It takes entirely too long for Kidman to realize that she has to drive her husband's cattle across the outback to Port Darwin, where she'll break the monopoly of King Carney, the local cattle baron played by Bryan Brown. Why, precisely, is never explained - the pressing need for aerial tracking shots has crowded out the space normally set aside for explaining agricultural monopoly - but at least two characters lay out the scenario before the shoe drops for Kidman. The film is full of this sort of redundancy.

There's a running gag about the Drover's dream of breeding a bush horse with an English mare that's also flogged a few times too many before it actually happens, after Kidman and Jackman have marshaled their ragtag station staff into a crack team that beats King Carney to the boats in Darwin harbour. This would be the natural climax of the film, though we're only halfway through, and the host of threats set into motion by Luhrmann - King Carney's evil henchman (David Wenham from 300), the government racists who want to ship the boy to a mission, the Japanese - haven't really done their worst.

The film's pacing is a marvel, alternately lurching and breathless, mostly when it's supposed to be distracting us from plot holes. After the false climax at the end of the cattle drive, we never really know when the thing is really ending, and characters keep searching for each other in darkness, smoke and fog, then rush to embrace against the drag of slow motion. It's a tale told by an absent-minded storyteller, in love with the rush of happy endings but less sure how to satisfyingly get there.

To be fair, Luhrmann never loses sight of the fact that he's making an epic; when the big cattle drive is about to begin, the soundtrack suddenly unleashes a snippet of Morricone-esque twang in homage to Sergio Leone, and the final obstacle the drive has to overcome is a stretch of brutal sand introduced with the same dreadful relish as the Nefud Desert - the "anvil of the sun" - in Lawrence Of Arabia.

Never mind that the whole movie doesn't have a fraction of the tension of the credit sequence in Once Upon A Time In The West, or that the heroes' triumph over the sun and sand is never seen, and rushes by with a head-scratching confusion that suggests a poor edit. Not surprising for an unabashed lover of camp, Luhrmann is willing to ignore the need for the basic, unglamourous machinery of plot in his eagerness to get to his visual showstoppers.

HOW TO DESCRIBE Watchmen: The Complete Motion Comic? Well, it's not really animated, since what we're seeing is Dave Gibbons' drawings for Alan Moore's graphic novel digitally enhanced with zooms and swipes and the odd bit of articulated motion to provide the idea - but nothing like the dynamism or visible effort - of real animation.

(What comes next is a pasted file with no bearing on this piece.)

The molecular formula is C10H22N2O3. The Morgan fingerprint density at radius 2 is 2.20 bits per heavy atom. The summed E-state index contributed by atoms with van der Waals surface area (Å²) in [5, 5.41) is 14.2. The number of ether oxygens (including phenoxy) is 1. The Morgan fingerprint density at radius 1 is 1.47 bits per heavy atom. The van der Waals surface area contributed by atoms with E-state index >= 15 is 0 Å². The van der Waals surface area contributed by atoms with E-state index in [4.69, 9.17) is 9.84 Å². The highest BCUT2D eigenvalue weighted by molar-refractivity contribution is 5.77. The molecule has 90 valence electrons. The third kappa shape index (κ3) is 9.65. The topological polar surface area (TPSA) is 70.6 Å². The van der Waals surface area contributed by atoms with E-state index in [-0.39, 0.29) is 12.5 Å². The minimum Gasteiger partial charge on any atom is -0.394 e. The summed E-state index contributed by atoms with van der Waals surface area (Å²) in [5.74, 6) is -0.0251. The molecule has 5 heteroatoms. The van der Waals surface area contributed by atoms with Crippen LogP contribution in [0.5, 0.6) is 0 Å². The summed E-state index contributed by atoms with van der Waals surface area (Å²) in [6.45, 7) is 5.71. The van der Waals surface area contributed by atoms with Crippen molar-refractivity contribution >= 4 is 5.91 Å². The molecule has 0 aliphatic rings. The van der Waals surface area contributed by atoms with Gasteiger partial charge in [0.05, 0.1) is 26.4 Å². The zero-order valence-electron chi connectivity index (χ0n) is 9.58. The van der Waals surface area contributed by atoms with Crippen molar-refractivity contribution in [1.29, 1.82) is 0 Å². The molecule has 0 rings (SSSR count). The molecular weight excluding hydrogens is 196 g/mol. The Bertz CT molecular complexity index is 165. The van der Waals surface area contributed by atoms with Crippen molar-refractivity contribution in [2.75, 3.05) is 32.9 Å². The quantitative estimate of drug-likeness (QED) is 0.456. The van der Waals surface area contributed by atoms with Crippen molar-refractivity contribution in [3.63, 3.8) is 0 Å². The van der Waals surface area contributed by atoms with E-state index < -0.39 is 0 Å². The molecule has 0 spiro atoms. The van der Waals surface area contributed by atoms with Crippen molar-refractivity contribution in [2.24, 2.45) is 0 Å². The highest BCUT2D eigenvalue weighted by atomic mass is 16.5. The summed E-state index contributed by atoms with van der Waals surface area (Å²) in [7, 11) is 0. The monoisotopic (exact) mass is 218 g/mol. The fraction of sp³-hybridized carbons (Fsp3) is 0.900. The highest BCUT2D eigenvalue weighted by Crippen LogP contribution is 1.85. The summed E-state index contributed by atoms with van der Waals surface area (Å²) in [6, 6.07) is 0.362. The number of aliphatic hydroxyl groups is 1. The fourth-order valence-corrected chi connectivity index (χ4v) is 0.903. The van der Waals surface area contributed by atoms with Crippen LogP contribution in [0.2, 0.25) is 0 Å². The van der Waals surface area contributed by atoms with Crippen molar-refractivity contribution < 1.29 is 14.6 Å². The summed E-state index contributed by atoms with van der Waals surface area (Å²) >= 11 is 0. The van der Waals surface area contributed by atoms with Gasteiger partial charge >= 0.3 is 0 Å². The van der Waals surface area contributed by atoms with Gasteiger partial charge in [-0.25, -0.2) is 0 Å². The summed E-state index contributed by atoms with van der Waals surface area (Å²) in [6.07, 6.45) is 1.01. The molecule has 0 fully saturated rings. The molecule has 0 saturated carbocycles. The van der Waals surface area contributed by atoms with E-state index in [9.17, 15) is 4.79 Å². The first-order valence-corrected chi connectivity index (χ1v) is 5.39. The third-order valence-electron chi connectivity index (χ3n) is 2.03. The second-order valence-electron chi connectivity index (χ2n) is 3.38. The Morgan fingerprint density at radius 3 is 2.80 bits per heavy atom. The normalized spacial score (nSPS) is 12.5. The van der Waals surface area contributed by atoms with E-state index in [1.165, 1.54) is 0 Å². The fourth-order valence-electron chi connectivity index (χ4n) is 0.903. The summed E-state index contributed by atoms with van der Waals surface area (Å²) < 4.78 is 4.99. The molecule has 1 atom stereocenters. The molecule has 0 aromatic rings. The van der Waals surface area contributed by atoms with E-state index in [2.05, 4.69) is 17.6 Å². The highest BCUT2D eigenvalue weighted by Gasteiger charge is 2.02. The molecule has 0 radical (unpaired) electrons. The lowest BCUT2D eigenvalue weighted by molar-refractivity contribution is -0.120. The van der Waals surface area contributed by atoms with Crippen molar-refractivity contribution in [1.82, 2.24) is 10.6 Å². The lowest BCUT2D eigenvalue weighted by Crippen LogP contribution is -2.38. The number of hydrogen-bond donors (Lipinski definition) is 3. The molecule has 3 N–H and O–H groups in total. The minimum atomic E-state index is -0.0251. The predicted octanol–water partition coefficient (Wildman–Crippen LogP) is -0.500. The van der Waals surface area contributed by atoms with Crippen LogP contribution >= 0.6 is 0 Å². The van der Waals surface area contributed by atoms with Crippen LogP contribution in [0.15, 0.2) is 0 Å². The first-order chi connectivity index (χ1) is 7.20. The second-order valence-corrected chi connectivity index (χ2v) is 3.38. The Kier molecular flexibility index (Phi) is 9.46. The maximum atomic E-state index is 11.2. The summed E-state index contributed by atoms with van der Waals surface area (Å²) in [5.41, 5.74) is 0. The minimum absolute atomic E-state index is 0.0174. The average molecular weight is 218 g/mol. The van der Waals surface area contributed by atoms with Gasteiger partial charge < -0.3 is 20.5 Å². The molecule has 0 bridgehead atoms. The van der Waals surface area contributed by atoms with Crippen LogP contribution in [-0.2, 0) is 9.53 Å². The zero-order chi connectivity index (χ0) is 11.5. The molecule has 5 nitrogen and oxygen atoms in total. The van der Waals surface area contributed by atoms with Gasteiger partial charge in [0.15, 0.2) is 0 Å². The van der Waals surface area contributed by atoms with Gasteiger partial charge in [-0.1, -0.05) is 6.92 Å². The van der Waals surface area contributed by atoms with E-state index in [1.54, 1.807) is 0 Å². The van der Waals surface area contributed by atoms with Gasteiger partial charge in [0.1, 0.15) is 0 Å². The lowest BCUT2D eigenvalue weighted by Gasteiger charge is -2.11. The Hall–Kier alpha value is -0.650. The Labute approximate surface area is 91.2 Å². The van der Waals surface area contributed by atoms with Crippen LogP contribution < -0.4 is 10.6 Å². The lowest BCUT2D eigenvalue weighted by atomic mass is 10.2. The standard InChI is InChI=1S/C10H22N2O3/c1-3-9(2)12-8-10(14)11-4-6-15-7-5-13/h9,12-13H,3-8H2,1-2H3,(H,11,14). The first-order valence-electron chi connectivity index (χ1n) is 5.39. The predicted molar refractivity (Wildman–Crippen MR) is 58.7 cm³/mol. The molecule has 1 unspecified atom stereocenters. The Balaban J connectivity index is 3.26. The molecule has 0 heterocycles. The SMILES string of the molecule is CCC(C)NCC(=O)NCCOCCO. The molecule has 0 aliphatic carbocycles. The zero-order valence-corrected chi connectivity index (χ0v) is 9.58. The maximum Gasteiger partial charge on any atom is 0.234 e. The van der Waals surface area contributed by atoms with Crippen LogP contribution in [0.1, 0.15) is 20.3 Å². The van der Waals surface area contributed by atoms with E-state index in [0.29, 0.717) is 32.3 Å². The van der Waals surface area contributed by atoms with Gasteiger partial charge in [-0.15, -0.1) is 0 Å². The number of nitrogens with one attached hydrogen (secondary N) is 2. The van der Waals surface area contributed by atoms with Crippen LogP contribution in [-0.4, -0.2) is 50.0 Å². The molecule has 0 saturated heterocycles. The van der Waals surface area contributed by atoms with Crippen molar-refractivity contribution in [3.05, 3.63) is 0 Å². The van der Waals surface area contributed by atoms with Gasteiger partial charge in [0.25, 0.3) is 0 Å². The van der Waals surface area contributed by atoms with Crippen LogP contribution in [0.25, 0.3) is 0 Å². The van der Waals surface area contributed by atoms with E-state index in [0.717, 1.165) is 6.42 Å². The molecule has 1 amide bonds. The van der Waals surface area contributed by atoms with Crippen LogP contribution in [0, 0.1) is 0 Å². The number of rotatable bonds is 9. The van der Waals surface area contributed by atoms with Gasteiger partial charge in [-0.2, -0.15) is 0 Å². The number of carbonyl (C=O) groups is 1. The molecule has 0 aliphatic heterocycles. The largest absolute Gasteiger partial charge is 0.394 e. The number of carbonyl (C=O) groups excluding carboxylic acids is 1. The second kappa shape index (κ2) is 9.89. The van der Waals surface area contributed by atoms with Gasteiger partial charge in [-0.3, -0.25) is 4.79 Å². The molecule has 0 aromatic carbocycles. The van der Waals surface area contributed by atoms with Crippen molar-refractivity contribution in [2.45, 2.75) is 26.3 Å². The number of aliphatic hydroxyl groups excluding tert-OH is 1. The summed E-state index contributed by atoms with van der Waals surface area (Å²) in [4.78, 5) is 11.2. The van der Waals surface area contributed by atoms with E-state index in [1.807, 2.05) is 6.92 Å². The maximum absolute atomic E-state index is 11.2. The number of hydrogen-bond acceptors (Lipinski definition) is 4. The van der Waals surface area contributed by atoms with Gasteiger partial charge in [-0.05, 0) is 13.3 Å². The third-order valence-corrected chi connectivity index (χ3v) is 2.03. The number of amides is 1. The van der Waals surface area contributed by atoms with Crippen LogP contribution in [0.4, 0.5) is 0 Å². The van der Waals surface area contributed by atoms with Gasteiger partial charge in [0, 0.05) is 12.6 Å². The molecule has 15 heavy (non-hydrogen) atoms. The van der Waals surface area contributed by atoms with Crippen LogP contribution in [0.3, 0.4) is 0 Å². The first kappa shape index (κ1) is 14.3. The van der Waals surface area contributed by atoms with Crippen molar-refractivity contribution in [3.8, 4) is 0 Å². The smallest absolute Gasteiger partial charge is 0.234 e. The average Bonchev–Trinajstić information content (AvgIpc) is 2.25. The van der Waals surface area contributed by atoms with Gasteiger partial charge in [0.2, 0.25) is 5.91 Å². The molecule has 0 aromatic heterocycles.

And it's not an adaptation as much as a straight retelling, frame by frame, of Moore and Gibbons' book - a faithfulness to the source that fans are apparently happy about, while they brace themselves for the inevitable liberalities that Zack Snyder will doubtless take with the most hotly anticipated comic adaptation of the last 25 years.

Besides Gibbons' illustrations, it features Tom Stechschulte - an actor whose resume includes roles on Law & Order and Quincy - reading all of Moore's dialogue and narration, switching from male to female, young to old. It's like having the book read to you by a particularly engaged lector, or as fans have said online, like reading it aloud, provided you're a middle-aged white man. Which makes W:TCMC more like a book on tape, with pictures - something, on the surface, you wouldn't think anyone needs.

Still, Watchmen fans have had nothing but praise for this rather apocryphal-sounding adaptation online. It's been years since I read the book, so watching the 12 episodes on 2 discs was like a refresher, except that it would have taken me far less than the 325 minute running time to do so. I couldn't help but wonder, as I listened to Stechschulte's one man radio play and watched Gibbons' drawings slide around the screen, just how this gloomy relic of '80s leftist paranoia would play with actors and sets. The jury's out until Friday's opening, and the initial rumblings aren't too hopeful.


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© 2009 rick mcginnis all rights reserved

WHO

i'm a dad in my forties with two daughters. i've worked as a photographer, journalist and, recently, tv columnist. currently a member of the growing workforce awaiting new employment opportunities. church-going catholic.

punk rock was my crucible, lodestone and avalon.

i look nothing like william powell.